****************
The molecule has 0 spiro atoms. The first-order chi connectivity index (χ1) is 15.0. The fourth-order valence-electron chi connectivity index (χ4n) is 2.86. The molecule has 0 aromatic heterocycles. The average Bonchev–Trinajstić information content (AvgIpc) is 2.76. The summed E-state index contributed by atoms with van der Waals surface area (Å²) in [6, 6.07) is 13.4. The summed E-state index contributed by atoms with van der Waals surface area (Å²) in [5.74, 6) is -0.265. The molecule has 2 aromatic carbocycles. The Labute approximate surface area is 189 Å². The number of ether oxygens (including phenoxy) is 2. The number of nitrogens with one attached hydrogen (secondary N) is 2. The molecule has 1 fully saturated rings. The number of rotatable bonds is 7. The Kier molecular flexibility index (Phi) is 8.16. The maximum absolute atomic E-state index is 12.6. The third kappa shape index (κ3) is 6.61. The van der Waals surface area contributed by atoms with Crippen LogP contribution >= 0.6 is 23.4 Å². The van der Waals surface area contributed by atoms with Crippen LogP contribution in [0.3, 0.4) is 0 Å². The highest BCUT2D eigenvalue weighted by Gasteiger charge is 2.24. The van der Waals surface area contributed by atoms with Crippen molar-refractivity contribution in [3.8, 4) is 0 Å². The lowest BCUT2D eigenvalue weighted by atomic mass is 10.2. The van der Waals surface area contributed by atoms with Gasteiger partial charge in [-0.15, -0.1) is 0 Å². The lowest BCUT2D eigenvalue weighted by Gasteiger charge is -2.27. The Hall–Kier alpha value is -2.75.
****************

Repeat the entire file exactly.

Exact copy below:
The molecule has 0 spiro atoms. The first-order chi connectivity index (χ1) is 15.0. The fourth-order valence-electron chi connectivity index (χ4n) is 2.86. The molecule has 0 aromatic heterocycles. The average Bonchev–Trinajstić information content (AvgIpc) is 2.76. The summed E-state index contributed by atoms with van der Waals surface area (Å²) in [6, 6.07) is 13.4. The summed E-state index contributed by atoms with van der Waals surface area (Å²) in [5.74, 6) is -0.265. The molecule has 2 aromatic carbocycles. The Labute approximate surface area is 189 Å². The number of ether oxygens (including phenoxy) is 2. The number of nitrogens with one attached hydrogen (secondary N) is 2. The molecule has 1 fully saturated rings. The number of rotatable bonds is 7. The Kier molecular flexibility index (Phi) is 8.16. The maximum absolute atomic E-state index is 12.6. The third kappa shape index (κ3) is 6.61. The van der Waals surface area contributed by atoms with Crippen LogP contribution >= 0.6 is 23.4 Å². The van der Waals surface area contributed by atoms with Crippen LogP contribution in [0.3, 0.4) is 0 Å². The highest BCUT2D eigenvalue weighted by Gasteiger charge is 2.24. The van der Waals surface area contributed by atoms with Crippen molar-refractivity contribution in [3.8, 4) is 0 Å². The lowest BCUT2D eigenvalue weighted by atomic mass is 10.2. The van der Waals surface area contributed by atoms with Gasteiger partial charge in [-0.15, -0.1) is 0 Å². The lowest BCUT2D eigenvalue weighted by Gasteiger charge is -2.27. The Hall–Kier alpha value is -2.75.